• ShaVaughn

'Ain't I A Woman?' Feelings on Femininity and Fertility

Background:

I submitted this post to the Endometriosis Foundation of America for their internal blog titled The Blossom. I was asked to provide my personal account on fertility for National Infertility Week.

Below is what I submitted. The article was accepted and featured.


Be fruitful and multiply.


For centuries, a woman’s ability to "bear fruit” has been a metric for womanhood and femininity—a commodity of sorts. Marriage arrangements built upon “child-bearing hips.” The fattier the thighs, the easier to market and be sold. If a woman couldn’t bear a child, she wore the barren stamp; deemed unworthy of love. The owner of a woman’s vagina is a controversy all its own. A man’s belief that a woman’s body is his to do as he wills and creates laws and rules to benefit his overall goal—population.  


Today seems to be no different.


Changing the narrative of womanhood is still a never-ending fight with fertility at the helm. Infertility, a widespread issue that affects women around the world, is no longer hidden behind fancy adjectives or coined labels that trigger insecurities. A woman’s vessel is constantly romanticized as simply the well to human life and nothing more. If she is unable to harvest a man’s seed, it’s an automatic strikeout from the relationship game—leaving the bench a non-factor.


Our grandmas, aunties, sister friends, and the like look at us perplexed, confused as to why we haven’t “popped one out” yet. Unaware we’ve turned our bodies into pin cushions and lab experiments just to be able to conceive. Unbeknownst to them, many of us have lost parts of our womb or the womb itself, in order to fulfill these “womanly” duties. But to them, it’s just a waste of those "child-bearing hips" passed down from generations past.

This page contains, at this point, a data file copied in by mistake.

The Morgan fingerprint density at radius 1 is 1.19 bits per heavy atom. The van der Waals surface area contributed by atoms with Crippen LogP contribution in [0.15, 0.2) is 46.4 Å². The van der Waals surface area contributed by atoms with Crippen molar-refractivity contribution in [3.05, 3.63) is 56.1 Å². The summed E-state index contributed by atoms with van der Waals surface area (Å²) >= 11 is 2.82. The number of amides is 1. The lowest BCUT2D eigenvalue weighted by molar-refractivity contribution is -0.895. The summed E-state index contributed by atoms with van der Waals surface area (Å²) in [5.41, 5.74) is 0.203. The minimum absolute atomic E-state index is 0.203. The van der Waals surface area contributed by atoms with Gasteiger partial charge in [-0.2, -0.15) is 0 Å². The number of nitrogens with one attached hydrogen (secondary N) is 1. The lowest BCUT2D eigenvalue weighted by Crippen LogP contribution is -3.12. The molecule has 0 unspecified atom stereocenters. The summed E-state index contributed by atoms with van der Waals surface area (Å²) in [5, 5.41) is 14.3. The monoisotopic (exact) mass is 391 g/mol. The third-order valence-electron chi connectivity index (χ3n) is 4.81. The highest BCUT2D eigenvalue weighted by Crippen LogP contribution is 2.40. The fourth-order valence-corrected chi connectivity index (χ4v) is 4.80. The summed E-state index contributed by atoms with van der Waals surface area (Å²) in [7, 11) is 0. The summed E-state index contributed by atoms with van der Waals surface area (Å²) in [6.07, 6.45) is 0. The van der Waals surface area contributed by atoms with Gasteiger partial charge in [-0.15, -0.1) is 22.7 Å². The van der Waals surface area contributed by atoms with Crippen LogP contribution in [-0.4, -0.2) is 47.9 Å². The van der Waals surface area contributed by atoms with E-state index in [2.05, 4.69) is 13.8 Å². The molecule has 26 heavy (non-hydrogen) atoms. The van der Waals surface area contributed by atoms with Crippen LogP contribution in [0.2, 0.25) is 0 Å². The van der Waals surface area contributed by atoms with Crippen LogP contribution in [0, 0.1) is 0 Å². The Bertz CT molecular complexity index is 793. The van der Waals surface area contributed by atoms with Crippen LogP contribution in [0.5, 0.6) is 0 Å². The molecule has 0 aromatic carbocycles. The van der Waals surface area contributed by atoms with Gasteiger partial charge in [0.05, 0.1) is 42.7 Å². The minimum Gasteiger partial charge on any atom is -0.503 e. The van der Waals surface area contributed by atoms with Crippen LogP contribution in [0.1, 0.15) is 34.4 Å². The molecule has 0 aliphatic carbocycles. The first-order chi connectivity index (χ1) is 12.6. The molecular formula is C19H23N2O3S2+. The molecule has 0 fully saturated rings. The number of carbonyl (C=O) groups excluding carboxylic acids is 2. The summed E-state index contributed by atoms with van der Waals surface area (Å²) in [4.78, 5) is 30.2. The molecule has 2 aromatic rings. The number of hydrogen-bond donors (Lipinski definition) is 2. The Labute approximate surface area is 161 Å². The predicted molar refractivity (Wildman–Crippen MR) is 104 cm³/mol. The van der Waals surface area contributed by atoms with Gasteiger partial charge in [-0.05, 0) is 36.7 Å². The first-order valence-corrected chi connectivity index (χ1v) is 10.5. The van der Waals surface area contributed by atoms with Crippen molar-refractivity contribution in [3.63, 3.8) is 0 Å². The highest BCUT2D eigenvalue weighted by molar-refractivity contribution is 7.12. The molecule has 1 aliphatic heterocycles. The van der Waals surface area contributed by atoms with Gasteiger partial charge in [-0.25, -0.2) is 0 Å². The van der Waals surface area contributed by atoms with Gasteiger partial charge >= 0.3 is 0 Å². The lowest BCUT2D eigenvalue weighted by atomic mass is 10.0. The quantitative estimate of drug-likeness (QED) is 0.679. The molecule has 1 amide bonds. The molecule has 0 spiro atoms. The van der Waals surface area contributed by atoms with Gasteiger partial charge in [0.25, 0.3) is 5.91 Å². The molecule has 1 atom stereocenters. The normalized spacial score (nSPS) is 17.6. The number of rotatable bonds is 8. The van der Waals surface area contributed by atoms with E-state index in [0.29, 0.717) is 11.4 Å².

In her time, Sojourner Truth asked: “Ain’t I a Woman?” in response to how her black skin categorized her differently than her white counterparts as if her body parts were any different other than a few shades of melanin. With her fervor, I  ask the same question regarding myself and other women, no matter the color of their skin, who struggle with fertility, have lost the functionality of their womb, or only carry parts of a whole.


Ain’t I a woman? Ain't they, too?


Is my womanhood defined by my ability to produce another human, despite the fact I give birth daily? Doesn’t my ability to birth ideas, projects, even myself attribute to my womanhood, my femininity? Doesn’t my ability to nurture and care for others as a mentor, help plants grow, care for animals, and nature itself, attribute to my maternal instincts?


We are not defined by our physical ability to give birth. Such is a patriarchal view that should be discarded. Even some of our sisters in femininity adhere to these antiquated views. They gather in coffee clutches, exclusive sister circles, brunches, and the like making snide remarks and comparisons. Asserting their lives are more important than the woman who is unable to bear fruit. Judged by a struggle none of us asked to withstand. It’s time we let go of one of the one-sided definitions of femininity and rewrite our narrative. We are women whether we produce a physical or figurative “seed,” our wombs are worthy of the recognition and admiration of survival.


Ain't I a woman? 


Yes, I am.

ShaVaughn L. Morris

Paterson, NJ

973.220.8866

©2019 by ShaVaughn L. Morris.